and Kyrgyzstan as members.
Russia had hoped that at least Kyrgyzstan
might also consider signing on, but the
recent and continuing political upheaval
in that country made it impossible for it
to participate in the preparatory work.
Nor were small and medium entrepreneurs in
Kyrgyzstan keen on the prospect, while the
country is already a member of the World
Trade Organization (WTO) - which Russia is
not. Armenia and Ukraine attended the
EurAsEC meeting as observers.
Had Kyrgyzstan joined, then the customs
union's membership would have been exactly
the same as that of the so-called Group of
Four formed within the organization of the
Commonwealth of Independent States (CIS)
in the early 1990s during the economic
upheaval following the dissolution of the
The Group of Four served in practice as
the multilateral basis for the failed
re-invigoration of a limited-membership
CIS Customs Union at the end of the 1990s,
from which the leaner EurAsEC emerged in
2000. It appears that EurAsEC is
progressively taking shape. The documents
signed among the three parties establish a
single market for goods, labour and
investment to enter into force at the
beginning of 2012. Kazakhstan's President
Nursultan Nazarbaev has proposed creating
a common "non-cash" currency called the
yevraz (from the Russian word for
"Eurasia"), which would, however, likely
have little effect.
The yevraz proposal seems to make it
functionally equivalent to the
"transferable rouble" that was used among
Comecon members during the Soviet era
exclusively as a bookkeeping device for
balancing national accounts with one
another. It was not convertible into
Western currencies, nor even (in contrast
to the actual Soviet rouble) into anything
that anyone could carry in their pocket
and use to pay for anything in the region.
Russian observers suggest that although
the initiative to establish a customs
union within the EurAsEC had been under
way for some time, it was the European
Union's announcement of its "Eastern
Partnership" initiative in spring 2008
that propelled Moscow into more vigorous
action. The EU's Eastern Partnership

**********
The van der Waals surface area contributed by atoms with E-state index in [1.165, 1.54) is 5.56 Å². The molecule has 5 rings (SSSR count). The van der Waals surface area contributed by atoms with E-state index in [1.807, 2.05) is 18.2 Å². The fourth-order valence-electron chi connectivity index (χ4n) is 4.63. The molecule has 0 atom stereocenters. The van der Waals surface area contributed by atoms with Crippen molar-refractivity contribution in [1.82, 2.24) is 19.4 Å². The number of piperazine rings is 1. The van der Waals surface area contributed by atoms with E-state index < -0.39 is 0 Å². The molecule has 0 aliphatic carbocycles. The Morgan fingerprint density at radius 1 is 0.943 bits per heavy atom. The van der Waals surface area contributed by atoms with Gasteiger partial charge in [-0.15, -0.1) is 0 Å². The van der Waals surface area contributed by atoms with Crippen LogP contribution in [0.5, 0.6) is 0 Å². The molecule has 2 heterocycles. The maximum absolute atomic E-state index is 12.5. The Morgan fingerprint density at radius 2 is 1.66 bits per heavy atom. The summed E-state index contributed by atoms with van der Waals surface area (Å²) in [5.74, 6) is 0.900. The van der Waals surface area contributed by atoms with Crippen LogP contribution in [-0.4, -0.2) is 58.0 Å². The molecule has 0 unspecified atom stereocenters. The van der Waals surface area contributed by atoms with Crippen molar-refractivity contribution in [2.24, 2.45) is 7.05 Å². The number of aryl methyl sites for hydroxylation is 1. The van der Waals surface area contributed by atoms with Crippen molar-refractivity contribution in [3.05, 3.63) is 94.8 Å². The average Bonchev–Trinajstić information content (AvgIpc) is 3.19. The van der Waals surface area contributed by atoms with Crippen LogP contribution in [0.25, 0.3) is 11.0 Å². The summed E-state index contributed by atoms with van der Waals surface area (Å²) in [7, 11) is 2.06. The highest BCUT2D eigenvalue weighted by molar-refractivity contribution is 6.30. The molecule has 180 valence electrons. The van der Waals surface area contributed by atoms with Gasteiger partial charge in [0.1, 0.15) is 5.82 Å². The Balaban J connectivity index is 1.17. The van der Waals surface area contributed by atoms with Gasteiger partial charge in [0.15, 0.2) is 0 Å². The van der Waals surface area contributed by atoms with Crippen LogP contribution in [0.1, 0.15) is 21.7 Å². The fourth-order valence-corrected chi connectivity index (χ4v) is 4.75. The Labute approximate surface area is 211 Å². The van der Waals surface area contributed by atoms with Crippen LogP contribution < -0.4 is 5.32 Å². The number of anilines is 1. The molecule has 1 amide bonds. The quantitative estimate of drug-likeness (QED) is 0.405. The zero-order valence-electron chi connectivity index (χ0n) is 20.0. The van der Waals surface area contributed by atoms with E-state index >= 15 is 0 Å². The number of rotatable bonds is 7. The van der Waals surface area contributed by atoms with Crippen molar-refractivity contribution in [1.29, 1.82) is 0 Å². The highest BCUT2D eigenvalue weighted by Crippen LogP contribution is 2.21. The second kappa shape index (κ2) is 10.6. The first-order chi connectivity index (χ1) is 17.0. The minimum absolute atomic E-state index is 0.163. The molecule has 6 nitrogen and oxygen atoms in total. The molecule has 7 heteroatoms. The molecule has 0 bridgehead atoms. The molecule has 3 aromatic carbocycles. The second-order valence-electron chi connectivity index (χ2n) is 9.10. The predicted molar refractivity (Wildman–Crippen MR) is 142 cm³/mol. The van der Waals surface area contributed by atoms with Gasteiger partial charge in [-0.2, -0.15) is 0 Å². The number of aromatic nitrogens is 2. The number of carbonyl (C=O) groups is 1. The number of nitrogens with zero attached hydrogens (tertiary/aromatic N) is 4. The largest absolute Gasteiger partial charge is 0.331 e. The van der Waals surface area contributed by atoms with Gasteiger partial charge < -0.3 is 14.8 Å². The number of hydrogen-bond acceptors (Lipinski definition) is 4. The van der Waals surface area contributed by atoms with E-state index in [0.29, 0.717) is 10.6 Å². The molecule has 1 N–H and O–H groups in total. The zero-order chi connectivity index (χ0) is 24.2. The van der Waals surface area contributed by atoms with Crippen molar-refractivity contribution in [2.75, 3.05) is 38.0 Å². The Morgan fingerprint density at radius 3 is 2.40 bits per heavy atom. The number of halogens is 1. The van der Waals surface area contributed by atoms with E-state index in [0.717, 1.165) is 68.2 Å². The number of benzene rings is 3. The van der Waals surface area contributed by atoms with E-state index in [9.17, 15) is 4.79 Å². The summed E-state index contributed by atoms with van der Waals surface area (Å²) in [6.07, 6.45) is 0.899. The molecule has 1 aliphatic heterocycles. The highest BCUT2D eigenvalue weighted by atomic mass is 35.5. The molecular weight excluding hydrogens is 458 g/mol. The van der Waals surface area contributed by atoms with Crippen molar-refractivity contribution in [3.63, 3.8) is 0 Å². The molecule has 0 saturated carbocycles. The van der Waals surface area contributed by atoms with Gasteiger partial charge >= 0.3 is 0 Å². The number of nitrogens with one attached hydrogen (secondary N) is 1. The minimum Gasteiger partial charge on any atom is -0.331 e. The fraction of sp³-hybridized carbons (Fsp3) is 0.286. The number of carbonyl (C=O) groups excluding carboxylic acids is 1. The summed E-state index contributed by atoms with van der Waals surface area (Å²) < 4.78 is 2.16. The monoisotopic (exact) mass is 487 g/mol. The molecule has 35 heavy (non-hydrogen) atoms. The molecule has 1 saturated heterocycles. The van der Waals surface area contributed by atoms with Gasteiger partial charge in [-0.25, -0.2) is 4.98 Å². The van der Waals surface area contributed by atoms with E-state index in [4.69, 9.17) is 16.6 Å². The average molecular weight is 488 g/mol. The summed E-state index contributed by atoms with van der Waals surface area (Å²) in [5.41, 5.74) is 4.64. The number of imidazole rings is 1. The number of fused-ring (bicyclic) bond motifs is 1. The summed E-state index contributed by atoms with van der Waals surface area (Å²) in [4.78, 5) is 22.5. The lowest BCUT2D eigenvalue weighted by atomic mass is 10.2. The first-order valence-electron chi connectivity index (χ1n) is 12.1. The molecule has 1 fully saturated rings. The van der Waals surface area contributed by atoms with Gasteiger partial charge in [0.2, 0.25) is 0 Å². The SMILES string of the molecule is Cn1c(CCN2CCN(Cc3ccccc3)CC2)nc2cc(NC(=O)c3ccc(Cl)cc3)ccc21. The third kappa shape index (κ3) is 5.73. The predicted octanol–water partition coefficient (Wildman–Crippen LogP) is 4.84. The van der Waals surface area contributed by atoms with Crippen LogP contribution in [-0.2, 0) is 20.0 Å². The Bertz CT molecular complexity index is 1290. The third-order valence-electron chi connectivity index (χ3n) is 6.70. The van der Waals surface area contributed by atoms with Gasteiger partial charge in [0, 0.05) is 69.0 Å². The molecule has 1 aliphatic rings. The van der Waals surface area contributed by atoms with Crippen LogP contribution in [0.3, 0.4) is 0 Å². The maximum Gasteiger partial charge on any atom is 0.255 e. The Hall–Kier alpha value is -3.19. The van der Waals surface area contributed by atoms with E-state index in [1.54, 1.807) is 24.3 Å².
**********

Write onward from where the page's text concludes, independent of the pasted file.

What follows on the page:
programme was a knock-on to the European
Neighborhood Policy (ENP), which extends
beyond the former Soviet area into the
Middle East and North Africa around the
littoral of the Mediterranean Sea.
However, the ENP included Armenia,
Azerbaijan, Belarus, Georgia, Moldova and
Ukraine within that broader framework.
The Eastern Partnership was designed to
enhance the EU's focus on these countries,
which have more in common among themselves
than with the other partners in the ENP.
Indeed, the Eastern Partnership was
originally presented as the "Eastern
dimension of the ENP", but it went beyond
the ENP with the programmatic intent to
offer Association Agreements with the EU,
free-trade areas leading eventually to
economic integration, visa liberalization,
cooperation over energy security, and
EU-assisted regional development
programmes including assistance for
developing small and medium enterprises).
Incongruously, and unwisely, the new head
of EU diplomacy, Baroness Catherine
Ashton, has proposed abolishing the post
of EU Special Representative for the South
Caucasus, currently occupied by Peter
In June 2009, Belarus, Kazakhstan and
Russia agreed on a unified customs tariff,
which entered into force this month. The
effect of the customs union's entry into
force upon Russia's application for
membership of the World Trade Organization
as well as upon its trade flows with the
EU remains to be determined. The new
agreement is far from the first attempt to
establish some form of international
institution for economic cooperation among
some number of the "newly independent
states" (NIS, actually a term from
international law, although they aren't so
"newly" independent anymore) or Soviet
The Customs Code itself entered into
effect on July 6 following the acceptance
by Belarus' President Alyaksandr
Lukashenka of Russian terms for settling a
dispute over energy payments involving